??Arsenic in chicken feed??

Discussion in 'Feeding & Watering Your Flock' started by BirdBrain, Feb 19, 2008.

  1. BirdBrain

    BirdBrain Prefers Frozen Tail Feathers

    May 7, 2007
    I just ordered 50 cornish cross chickens to raise for meat. I want to feed them the best way possible to illiminate the "yucky stuff". In my research on the net I came across this paragraph. The whole arsenicals thing through me for a loop. You mean our chickens are eating arsenic? What is the deal and does anyone know of a readily available broiler feed that doesn't have all these nasties?

    The most convenient way of feeding chickens is with a balanced pelleted ration, whether the birds are confined indoors or allowed to range outdoors. Most diets contain corn for energy, soybean meal for protein, and vitamin and mineral supplements. Commercial rations often contain antibiotics and arsenicals to promote health and improve growth, coccidiostats for combating coccidiosis, and sometimes mold inhibitors. However, it is possible to obtain unmedicated feed-check feed labels to see if they contain feed additives.

    THis came from http://www.thepoultrysite.com/articles/94/feeding-chickens-for-best-health-and-performance
  2. Yogiman

    Yogiman Chillin' With My Peeps

    Feb 2, 2008
    South Louisiana
    Since you are in Texas you might want to explore the link below, hopefully to put your mind at ease. I'm not sure if you have access to these feeds in your area. I use them because it is the best available to me in my area.

  3. BirdBrain

    BirdBrain Prefers Frozen Tail Feathers

    May 7, 2007
    Thanks SO much!! I called and talked to their rep about what went into this feed and am satisfied with the answers. There is a feed store not far away that has it and I will get some today. Again, Thanks alot!!
  4. Josie

    Josie Chillin' With My Peeps

    Jan 3, 2008
    I saw this on a sponser page Shop the Coop
    It says that arsenic is a common ingredient in chicken feed.
    This is the kind of stuff I wanted to avoid. [​IMG]
    Does anyone know suppliers of no-arsenic feed?
  5. BirdBrain

    BirdBrain Prefers Frozen Tail Feathers

    May 7, 2007
    If I were you, I would call Purina and see what they have to say about their feeds. My feed store owner says he uses a couple of Purina products--one for broilers...I think it was called Show Chow Broiler FSB...and one for layers (don't recall the name) that don't have antibiotics. He said they also make some that have no animal bi-products in them. I would ask to speak to someone who is knowledgeable about the ingredients and go from there. I point blank asked the Lonestar (actually 2 different people) rep if there was antibiotics and arsenic in their feeds. They told me that the Broiler feed did have Amprolium (ABX) but that the Game Bird Feed (28% protein) did not and that NONE of their feed had arsenic. It relieved my mind. They also both told me that if I was doing broilers this early in the year to start them on Game bird and see how they do and that I could probably go the whole way with them. They also told me (since these birds were not for show, but for the freezer) to consider butchering them around a live weight of 5-5.5 pounds as their meat would be more tender. They said that after that point their meat quality tends to go down--as in get a bit stringy--if left to get to 7 or 8 pounds.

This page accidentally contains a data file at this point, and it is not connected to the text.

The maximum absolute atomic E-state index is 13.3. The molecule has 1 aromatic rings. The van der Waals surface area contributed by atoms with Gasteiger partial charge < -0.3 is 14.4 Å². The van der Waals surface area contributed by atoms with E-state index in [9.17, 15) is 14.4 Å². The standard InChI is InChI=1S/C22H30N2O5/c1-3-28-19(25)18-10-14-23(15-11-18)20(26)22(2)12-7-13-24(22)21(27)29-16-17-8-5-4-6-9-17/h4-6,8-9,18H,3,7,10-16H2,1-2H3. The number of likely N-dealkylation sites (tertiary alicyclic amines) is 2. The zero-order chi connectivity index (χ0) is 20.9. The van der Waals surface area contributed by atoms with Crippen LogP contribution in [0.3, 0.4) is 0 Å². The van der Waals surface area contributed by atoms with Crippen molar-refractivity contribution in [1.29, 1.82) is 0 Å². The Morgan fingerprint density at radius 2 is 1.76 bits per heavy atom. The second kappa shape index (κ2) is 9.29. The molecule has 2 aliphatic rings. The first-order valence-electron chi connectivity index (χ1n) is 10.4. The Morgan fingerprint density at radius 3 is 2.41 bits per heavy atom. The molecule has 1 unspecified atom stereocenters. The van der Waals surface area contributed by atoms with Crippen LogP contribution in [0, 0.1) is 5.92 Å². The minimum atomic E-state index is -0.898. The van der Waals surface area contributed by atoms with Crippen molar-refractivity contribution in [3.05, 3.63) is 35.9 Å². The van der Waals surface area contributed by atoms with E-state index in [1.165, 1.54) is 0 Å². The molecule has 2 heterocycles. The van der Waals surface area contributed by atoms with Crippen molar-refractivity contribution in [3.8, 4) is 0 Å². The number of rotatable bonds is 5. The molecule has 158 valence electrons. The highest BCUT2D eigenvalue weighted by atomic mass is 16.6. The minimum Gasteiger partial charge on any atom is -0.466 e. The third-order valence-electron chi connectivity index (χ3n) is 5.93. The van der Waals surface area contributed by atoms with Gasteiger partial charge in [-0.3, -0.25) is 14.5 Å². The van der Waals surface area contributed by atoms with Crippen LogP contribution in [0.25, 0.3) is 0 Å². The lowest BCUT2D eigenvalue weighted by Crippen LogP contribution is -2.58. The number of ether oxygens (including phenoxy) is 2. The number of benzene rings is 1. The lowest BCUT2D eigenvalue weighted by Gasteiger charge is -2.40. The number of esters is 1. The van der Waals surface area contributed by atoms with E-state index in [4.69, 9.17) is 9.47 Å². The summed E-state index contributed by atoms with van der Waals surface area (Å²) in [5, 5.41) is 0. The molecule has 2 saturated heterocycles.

Last edited: Feb 20, 2008
  6. tuskajones

    tuskajones Out Of The Brooder

    Dec 18, 2007
    Sewickley, PA
    Purina makes a feed called Flock Raiser in their "Sun Fresh" line of products that can be fed to broilers from hatch to butchering. It has no meds or animal by products. (I believe there is some controversy of whether an all-veg diet is good for the broilers as they are not vegetarians).

    I have not used it but am thinking about it for some (potential) broilers I may raise. It seemed like an acceptable balance between the medicated feed and the expensive commercial, organic feeds I was looking into. Purina can email you the ingredient list if you request.


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